Matthew Broderick is 36 but, conceivably, could pass for 17, the age at which he started acting. The son of actor James Broderick and artist-playwright Patricia Broderick, he once studied with Uta Hagen. Broderick, who received excellent notices in the revival of How to Succeed in Business Without Really Trying, was brave enough to take the plunge back to the boards. He could also afford to. Though "Godzilla" received a critical drubbing the likes of which NAT will never see and did less than mega box-office in the U.S., it was a monster monster-movie abroad. "It was a huge hit about a huge monster," Broderick says sarcastically, "and enjoyable fun. The original was no sacred cow, so I don't know why the critics got so riled."

He is contracted to repeat his role as scientist Niko Tatopoulos (who specializes in mutations caused by nuclear radiation) should there be a sequel. In the meantime, he has two upcoming films, the independent "Election," in which he stars as a teacher plotting against Reese Witherspoon, who's running for student president; and this summer's Disney live-action blockbuster, "Inspector Gadget," which co-stars Joely Fisher.

Broderick is joined in Night Must Fall by two other names: Judy Parfitt, an English star remembered for her performances in 1984s Grenada TV/Masterpiece Theater (PBS)'s "The Jewel in the Crown" [which at home won her a BAFTA Actress of the Year nomination] and such films as "Ever After," "Wilde," "Dolores Claiborne" and Maurice; and Obie Award-winning/Drama Desk-nominated J. Smith Cameron of As Bees in Honey Drown [she was Tony-nominated as Best Featured Actress for Our Country's Good] and such recent films as "The Rage: Carrie 2" and Woody Allen's "Mighty Aphrodite."

In New York and travels across country as his dad performed, the younger Broderick says he became mesmerized by the magic of theater. He did plays through high school, which eventually brought him to the attention of an agent. Since his Broadway debut in Neil Simon's Brighton Beach Memoirs, for which he won a Tony Award, and Biloxi Blues; Off Broadway, Off Off and regionally in plays by Horton Foote; and in the 1995 hit revival of How to Succeed (winning a second Tony for his portrayal of the irascible J. Pierrpont Finch), as well as numerous films, the star - famous for his boyish good looks and puckish personality - has proved equally at home onstage and screen.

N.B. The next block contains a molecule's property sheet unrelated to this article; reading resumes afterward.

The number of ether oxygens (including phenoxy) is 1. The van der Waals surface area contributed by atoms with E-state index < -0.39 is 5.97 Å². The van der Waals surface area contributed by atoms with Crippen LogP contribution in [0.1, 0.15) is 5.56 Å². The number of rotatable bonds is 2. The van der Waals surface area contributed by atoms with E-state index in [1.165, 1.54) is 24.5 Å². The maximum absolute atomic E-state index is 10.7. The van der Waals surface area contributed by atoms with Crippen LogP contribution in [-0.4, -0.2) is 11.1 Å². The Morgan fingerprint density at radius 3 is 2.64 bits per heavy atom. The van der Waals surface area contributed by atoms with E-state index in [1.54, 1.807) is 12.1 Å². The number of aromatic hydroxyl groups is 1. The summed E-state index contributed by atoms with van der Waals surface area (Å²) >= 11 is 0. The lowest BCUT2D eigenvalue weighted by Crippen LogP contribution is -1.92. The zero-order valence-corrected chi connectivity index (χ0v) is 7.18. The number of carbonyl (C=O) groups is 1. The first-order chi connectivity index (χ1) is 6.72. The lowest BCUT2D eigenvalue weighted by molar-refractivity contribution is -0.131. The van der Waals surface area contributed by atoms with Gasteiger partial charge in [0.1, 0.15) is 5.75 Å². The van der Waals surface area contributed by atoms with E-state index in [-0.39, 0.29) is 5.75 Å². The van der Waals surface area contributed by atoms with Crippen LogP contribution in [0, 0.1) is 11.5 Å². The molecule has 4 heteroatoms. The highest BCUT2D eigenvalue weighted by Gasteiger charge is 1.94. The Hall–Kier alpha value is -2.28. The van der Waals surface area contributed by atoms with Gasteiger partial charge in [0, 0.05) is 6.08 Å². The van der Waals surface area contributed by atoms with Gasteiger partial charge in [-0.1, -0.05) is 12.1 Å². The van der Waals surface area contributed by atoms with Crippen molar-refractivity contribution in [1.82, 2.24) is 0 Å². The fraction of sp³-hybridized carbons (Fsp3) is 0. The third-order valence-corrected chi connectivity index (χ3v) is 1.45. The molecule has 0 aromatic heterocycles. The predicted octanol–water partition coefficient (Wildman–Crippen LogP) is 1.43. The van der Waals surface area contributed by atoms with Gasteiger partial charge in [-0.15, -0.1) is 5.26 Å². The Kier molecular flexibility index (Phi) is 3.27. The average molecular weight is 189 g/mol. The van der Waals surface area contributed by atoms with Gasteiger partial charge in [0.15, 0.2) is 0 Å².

The actor says he saw a dark thriller as "a means of doing something daringly different." Playing against type is something Broderick has longed to do since 1986, when we saw a dark, albeit comic, side of him in the movie "Ferris Bueller's Day Off." "Ferris," says Broderick, "is only slightly separated from Danny."

Movies are fun and, of course, they pay better than theater but, says Broderick, "My love is live theater. There's nothing like it... In most films," he says, "there's an actor to react to. But in `Godzilla,' most of the time I was making it up as I went. You're acting, but there is nothing to react to. It's a million times better when there's someone live!" For the close-up reaction shots as he "watched" a giant lizard knock over tall buildings or when you have to look that lizard in the eye "and endure exhaled gusts of fishy halitosis," he reports, "It's hard not to feel self conscious because your eyes are on whatever is not there. It's all in your imagination. When I was a kid, I did a lot of play acting where I made up the other person. That helped!"

Night Must Fall is set in '30s, but director Tillinger decided that Broderick would sport an Irish brogue instead of the Welsh accent stipulated in the script. The actor has an affinity with Ireland, where he and Sarah Jessica Parker live part of the year in Donegal, in a home where he once spent summers as his dad searched fruitlessly for his Irish roots.

Broderick explained that the fun thing about How to Succeed was getting to sing. "But, as an actor, you try to always look for roles that will challenge and help you grow. I'd like to think I got roles not because I was cute and perky but because I was a good actor. As with many actors, I feel my 'younger' work is just as good as my 'older' work,' just different. I'm not sure you get better. In fact, some actors get worse.

"I listen to directors for good ideas," he adds, "and they are capable of helping you shape your roles. You have to be careful, though, because that can also mess you up."

Broderick said he's drawn to theater because it "allows me to take the reins. In movies, there're so many elements - photography, music, editing. It's very collaborative. So is theater, but onstage, it's you and whoever else is in the scene. You use your timing and it feels so much more natural. You have more control.

"Theater is tricky, however. When you're an unknown, you've got nothing to lose. You have your focus and you do your work. If you stand out, great, but the very next time people are saying 'Now prove it. Was that a fluke or are you real?' It's a different vibe. It's a constant challenge."


Key Subjects: 
Matthew Broderick, How To Succeed In Business Without Really Trying, Night Must Fall, Godzilla
Ellis Nassour
Writer Bio: 
Ellis Nassour contributes entertainment features here and abroad. He is the author of "Rock Opera: the Creation of Jesus Christ Superstar" and "Honky Tonk Angel: The Intimate Story of Patsy Cline," and an associate editor and a contributing writer (film, music, theater) to Oxford University Press' American National Biography (1999).
Matthew Broderick in the Spotlight